||Our experimental study relates to sandstones originating from different depths from a single tight gas field explored by GDF SUEZ. The aim is to characterize experimentally the petro-physical properties of these materials, in order to improve our knowledge on their gas recovery potential.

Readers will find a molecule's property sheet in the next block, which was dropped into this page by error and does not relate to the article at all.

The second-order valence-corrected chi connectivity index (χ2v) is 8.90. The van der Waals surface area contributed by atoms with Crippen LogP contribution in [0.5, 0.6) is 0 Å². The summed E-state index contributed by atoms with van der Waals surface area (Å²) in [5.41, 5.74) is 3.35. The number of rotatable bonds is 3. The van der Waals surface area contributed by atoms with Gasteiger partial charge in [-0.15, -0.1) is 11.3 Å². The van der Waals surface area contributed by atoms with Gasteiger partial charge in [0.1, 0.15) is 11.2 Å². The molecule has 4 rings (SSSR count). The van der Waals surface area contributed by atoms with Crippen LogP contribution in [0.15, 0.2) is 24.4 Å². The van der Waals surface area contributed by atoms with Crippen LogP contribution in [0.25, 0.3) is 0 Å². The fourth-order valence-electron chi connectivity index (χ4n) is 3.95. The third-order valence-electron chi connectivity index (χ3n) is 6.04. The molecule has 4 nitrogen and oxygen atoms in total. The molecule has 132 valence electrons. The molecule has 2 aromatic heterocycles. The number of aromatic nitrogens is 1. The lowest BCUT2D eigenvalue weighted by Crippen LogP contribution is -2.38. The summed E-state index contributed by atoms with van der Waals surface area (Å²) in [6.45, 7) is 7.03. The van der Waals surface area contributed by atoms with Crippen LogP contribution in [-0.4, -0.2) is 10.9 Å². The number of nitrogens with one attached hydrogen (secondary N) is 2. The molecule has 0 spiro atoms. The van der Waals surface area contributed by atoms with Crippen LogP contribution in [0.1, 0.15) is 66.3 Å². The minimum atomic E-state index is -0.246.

The initial characterization of these sandstones is performed in the dry and in the “as received” states: porosity, initial water saturation level, gas permeability at a confining pressure Pc=5MPa. For two different samples under increasing Pc, we have evaluated the water saturation threshold, above which no more gas passes through the porous network, due to hydraulic cut-off: it is at ca. 63-68%. Then, at intermediate saturation level (on the order of 40%), two different sample types have been identified, depending on whether their relative gas permeability is affected, or not, by Pc. For one sample of each type, poro-elastic experiments show that the variation in normalized matrix bulk modulus (Ks/Ks0) (due to confining pressure increase) may be attributed to the closure of portions of the connected pore network. Finally, to ascertain the above, a dedicated test was designed to measure the pore volume changes under confinement, simultaneously to volumetric strains. Whenever pore volume variation is significantly higher than volumetric strains, pore trapping is identified, otherwise microstructure changes are mainly attributed to crack closure.